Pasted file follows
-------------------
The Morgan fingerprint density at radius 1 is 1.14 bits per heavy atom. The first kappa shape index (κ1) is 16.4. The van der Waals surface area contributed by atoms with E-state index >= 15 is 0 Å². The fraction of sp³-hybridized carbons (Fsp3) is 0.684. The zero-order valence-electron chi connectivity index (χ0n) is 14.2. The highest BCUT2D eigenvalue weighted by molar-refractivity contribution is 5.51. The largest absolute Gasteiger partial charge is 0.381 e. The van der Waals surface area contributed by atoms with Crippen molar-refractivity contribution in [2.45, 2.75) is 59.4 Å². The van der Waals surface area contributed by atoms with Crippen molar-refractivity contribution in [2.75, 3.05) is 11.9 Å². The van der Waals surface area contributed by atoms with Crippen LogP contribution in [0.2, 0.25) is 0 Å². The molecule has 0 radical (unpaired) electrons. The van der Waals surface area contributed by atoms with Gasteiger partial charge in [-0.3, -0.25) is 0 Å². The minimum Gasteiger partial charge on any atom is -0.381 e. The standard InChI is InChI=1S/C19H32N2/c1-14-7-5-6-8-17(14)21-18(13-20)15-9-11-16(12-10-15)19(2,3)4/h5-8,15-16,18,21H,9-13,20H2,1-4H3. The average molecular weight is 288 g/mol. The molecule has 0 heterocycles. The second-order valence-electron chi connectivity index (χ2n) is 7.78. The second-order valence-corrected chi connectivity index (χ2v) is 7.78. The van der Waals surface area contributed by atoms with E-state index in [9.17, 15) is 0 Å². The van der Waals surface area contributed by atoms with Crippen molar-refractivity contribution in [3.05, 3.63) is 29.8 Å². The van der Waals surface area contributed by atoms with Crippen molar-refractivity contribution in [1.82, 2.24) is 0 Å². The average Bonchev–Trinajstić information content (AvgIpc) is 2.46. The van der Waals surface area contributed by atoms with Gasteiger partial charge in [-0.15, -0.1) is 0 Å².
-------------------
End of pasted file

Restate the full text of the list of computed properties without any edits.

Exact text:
The Morgan fingerprint density at radius 1 is 1.14 bits per heavy atom. The first kappa shape index (κ1) is 16.4. The van der Waals surface area contributed by atoms with E-state index >= 15 is 0 Å². The fraction of sp³-hybridized carbons (Fsp3) is 0.684. The zero-order valence-electron chi connectivity index (χ0n) is 14.2. The highest BCUT2D eigenvalue weighted by molar-refractivity contribution is 5.51. The largest absolute Gasteiger partial charge is 0.381 e. The van der Waals surface area contributed by atoms with Crippen molar-refractivity contribution in [2.45, 2.75) is 59.4 Å². The van der Waals surface area contributed by atoms with Crippen molar-refractivity contribution in [2.75, 3.05) is 11.9 Å². The van der Waals surface area contributed by atoms with Crippen LogP contribution in [0.2, 0.25) is 0 Å². The molecule has 0 radical (unpaired) electrons. The van der Waals surface area contributed by atoms with Gasteiger partial charge in [-0.3, -0.25) is 0 Å². The minimum Gasteiger partial charge on any atom is -0.381 e. The standard InChI is InChI=1S/C19H32N2/c1-14-7-5-6-8-17(14)21-18(13-20)15-9-11-16(12-10-15)19(2,3)4/h5-8,15-16,18,21H,9-13,20H2,1-4H3. The average molecular weight is 288 g/mol. The molecule has 0 heterocycles. The second-order valence-electron chi connectivity index (χ2n) is 7.78. The second-order valence-corrected chi connectivity index (χ2v) is 7.78. The van der Waals surface area contributed by atoms with E-state index in [9.17, 15) is 0 Å². The van der Waals surface area contributed by atoms with Crippen molar-refractivity contribution in [3.05, 3.63) is 29.8 Å². The van der Waals surface area contributed by atoms with Crippen molar-refractivity contribution in [1.82, 2.24) is 0 Å². The average Bonchev–Trinajstić information content (AvgIpc) is 2.46. The van der Waals surface area contributed by atoms with Gasteiger partial charge in [-0.15, -0.1) is 0 Å².